- Sharp, long-lasting slowdown to hit developing countries hard
- 2023 global growth to slow to 1.7% from 3% expected six months ago
- 2023 forecasts revised downwards for 95% of advanced economies and nearly 70% of emerging market and developing economies.
According to the World Bank’s latest Global Economic Prospects report, global growth is slowing sharply in the face of elevated inflation, higher interest rates, reduced investment, and disruptions caused by Russia’s invasion of Ukraine.
The report warns that any new adverse development — such as higher-than-expected inflation, abrupt rises in interest rates to contain it, a resurgence of the COVID-19 pandemic, or escalating geopolitical tensions — could push the global economy into recession.
If this happens, this would be the first time in 80 years that 2 global recessions have occurred within the same decade.
Global economy growth projections downgraded
The report indicates that growth forecasts in 2023 have been revised down for 95% of advanced economies and nearly 70% of emerging market and developing economies with the global economy itself projected to grow only 1.7% in 2023 and 2.7% in 2024.
Emerging markets and developing economies seem to be bearing the big brunt of this revised growth forecast with per-capita income growth in emerging markets and developing economies projected to average 2.8% which is 1% lower than the 2010-2019 average of 3.8%.
Most affected would be Sub-Saharan Africa where growth in per capita income over 2023-24 is expected to average just 1.2%, a rate that economists are worried could cause poverty rates to rise, not fall.
As per World Bank Group President David Malpass, one of the key issues for the poor forecast for emerging markets and developing countries is that global capital is absorbed by advanced economies faced with extremely high government debt levels and rising interest rates.
Commenting on the report, Malpass said “Emerging and developing countries are facing a multi-year period of slow growth driven by heavy debt burdens and weak investment as global capital is absorbed by advanced economies faced with extremely high government debt levels and rising interest rates. Weakness in growth and business investment will compound the already-devastating reversals in education, health, poverty, and infrastructure and the increasing demands from climate change.”
The report also sheds light on the dilemma of 37 small states—countries with a population of 1.5 million or less. These states suffered a sharper COVID-19 recession and a much weaker rebound than other economies, partly because of prolonged disruptions to tourism. In 2020, economic output in small states fell by more than 11%— seven times the decline in other emerging and developing economies.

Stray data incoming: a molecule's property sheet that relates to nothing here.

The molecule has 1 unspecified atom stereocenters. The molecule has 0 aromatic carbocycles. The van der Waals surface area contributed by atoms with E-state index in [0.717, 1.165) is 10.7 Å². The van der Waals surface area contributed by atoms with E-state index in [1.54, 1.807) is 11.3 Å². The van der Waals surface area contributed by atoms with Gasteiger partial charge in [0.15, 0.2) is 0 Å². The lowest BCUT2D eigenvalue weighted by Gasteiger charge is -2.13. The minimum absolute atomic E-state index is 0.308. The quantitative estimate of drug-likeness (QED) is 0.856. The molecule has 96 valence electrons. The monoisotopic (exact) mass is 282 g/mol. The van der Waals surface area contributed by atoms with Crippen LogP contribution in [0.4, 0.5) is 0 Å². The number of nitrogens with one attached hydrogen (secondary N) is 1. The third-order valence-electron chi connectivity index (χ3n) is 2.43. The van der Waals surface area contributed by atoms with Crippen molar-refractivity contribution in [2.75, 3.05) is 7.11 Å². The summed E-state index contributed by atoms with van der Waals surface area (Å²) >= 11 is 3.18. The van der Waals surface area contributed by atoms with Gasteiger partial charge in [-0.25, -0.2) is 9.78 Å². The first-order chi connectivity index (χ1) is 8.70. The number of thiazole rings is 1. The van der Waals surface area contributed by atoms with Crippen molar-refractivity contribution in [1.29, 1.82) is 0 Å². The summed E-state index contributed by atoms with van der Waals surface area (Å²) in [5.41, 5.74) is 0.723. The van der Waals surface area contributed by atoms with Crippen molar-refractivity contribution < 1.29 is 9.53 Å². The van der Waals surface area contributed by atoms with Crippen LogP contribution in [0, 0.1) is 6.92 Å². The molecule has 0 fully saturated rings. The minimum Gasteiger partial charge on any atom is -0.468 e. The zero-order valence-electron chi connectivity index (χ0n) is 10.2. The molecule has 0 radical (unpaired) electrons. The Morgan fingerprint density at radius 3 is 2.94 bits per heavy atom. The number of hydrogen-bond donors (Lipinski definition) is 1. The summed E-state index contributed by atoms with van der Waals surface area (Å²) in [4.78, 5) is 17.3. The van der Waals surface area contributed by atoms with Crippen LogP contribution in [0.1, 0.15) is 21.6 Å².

The report finds that small states often experience disaster-related losses that average roughly 5% of GDP per year. This creates severe obstacles to economic development.
“By the end of 2024, GDP levels in emerging and developing economies will be roughly 6% below levels expected before the pandemic. Although global inflation is expected to moderate, it will remain above pre-pandemic levels.” the report read.
The report offers the first comprehensive assessment of the medium-term outlook for investment growth in emerging markets and developing economies with gross investment in these economies likely to grow by about 3.5% on average which is less than half the rate that prevailed in the previous two decades.
“Subdued investment is a serious concern because it is associated with weak productivity and trade and dampens overall economic prospects. Without strong and sustained investment growth, it is simply impossible to make meaningful progress in achieving broader development and climate-related goals,” said Ayhan Kose, Director of the World Bank’s Prospects Group.
“National policies to boost investment growth need to be tailored to country circumstances but they always start with establishing sound fiscal and monetary policy frameworks and undertaking comprehensive reforms in the investment climate.” he added
The report calls upon the global community to assist small states by maintaining the flow of official assistance to support climate-change adaptation and help restore debt sustainability.